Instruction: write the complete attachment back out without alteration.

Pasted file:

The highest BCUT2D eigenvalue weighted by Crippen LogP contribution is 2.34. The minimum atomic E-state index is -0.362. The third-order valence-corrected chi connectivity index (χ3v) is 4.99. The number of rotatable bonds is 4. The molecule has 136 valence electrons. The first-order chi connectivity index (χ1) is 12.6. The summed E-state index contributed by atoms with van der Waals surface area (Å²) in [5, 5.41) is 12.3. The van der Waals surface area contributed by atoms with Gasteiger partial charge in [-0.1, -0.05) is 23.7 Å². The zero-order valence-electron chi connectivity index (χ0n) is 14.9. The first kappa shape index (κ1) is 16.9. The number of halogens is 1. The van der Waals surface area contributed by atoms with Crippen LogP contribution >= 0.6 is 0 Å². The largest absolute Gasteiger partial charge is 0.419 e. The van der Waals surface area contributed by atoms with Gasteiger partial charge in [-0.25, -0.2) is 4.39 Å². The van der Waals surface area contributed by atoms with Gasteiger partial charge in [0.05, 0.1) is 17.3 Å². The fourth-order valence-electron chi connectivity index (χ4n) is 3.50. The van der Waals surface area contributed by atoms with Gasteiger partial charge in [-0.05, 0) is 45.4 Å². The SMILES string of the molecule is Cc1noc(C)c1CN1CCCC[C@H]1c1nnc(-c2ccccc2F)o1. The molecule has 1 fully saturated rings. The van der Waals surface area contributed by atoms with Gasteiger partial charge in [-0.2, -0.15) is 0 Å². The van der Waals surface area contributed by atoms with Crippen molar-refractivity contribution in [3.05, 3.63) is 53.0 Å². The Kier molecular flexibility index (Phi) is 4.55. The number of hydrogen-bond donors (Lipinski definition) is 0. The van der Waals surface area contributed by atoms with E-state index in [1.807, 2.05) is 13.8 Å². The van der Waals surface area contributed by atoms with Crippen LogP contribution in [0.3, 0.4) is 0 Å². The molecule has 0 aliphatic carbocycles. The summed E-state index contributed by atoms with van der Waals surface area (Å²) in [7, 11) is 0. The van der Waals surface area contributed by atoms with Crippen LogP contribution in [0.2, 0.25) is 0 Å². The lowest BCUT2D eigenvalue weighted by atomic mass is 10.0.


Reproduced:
The highest BCUT2D eigenvalue weighted by Crippen LogP contribution is 2.34. The minimum atomic E-state index is -0.362. The third-order valence-corrected chi connectivity index (χ3v) is 4.99. The number of rotatable bonds is 4. The molecule has 136 valence electrons. The first-order chi connectivity index (χ1) is 12.6. The summed E-state index contributed by atoms with van der Waals surface area (Å²) in [5, 5.41) is 12.3. The van der Waals surface area contributed by atoms with Gasteiger partial charge in [-0.1, -0.05) is 23.7 Å². The zero-order valence-electron chi connectivity index (χ0n) is 14.9. The first kappa shape index (κ1) is 16.9. The number of halogens is 1. The van der Waals surface area contributed by atoms with Crippen LogP contribution >= 0.6 is 0 Å². The largest absolute Gasteiger partial charge is 0.419 e. The van der Waals surface area contributed by atoms with Gasteiger partial charge in [-0.25, -0.2) is 4.39 Å². The van der Waals surface area contributed by atoms with Gasteiger partial charge in [0.05, 0.1) is 17.3 Å². The fourth-order valence-electron chi connectivity index (χ4n) is 3.50. The van der Waals surface area contributed by atoms with Gasteiger partial charge in [-0.05, 0) is 45.4 Å². The SMILES string of the molecule is Cc1noc(C)c1CN1CCCC[C@H]1c1nnc(-c2ccccc2F)o1. The molecule has 1 fully saturated rings. The van der Waals surface area contributed by atoms with Gasteiger partial charge in [-0.2, -0.15) is 0 Å². The van der Waals surface area contributed by atoms with Crippen molar-refractivity contribution in [3.05, 3.63) is 53.0 Å². The Kier molecular flexibility index (Phi) is 4.55. The number of hydrogen-bond donors (Lipinski definition) is 0. The van der Waals surface area contributed by atoms with E-state index in [1.807, 2.05) is 13.8 Å². The van der Waals surface area contributed by atoms with Crippen LogP contribution in [0.3, 0.4) is 0 Å². The molecule has 0 aliphatic carbocycles. The summed E-state index contributed by atoms with van der Waals surface area (Å²) in [7, 11) is 0. The van der Waals surface area contributed by atoms with Crippen LogP contribution in [0.2, 0.25) is 0 Å². The lowest BCUT2D eigenvalue weighted by atomic mass is 10.0.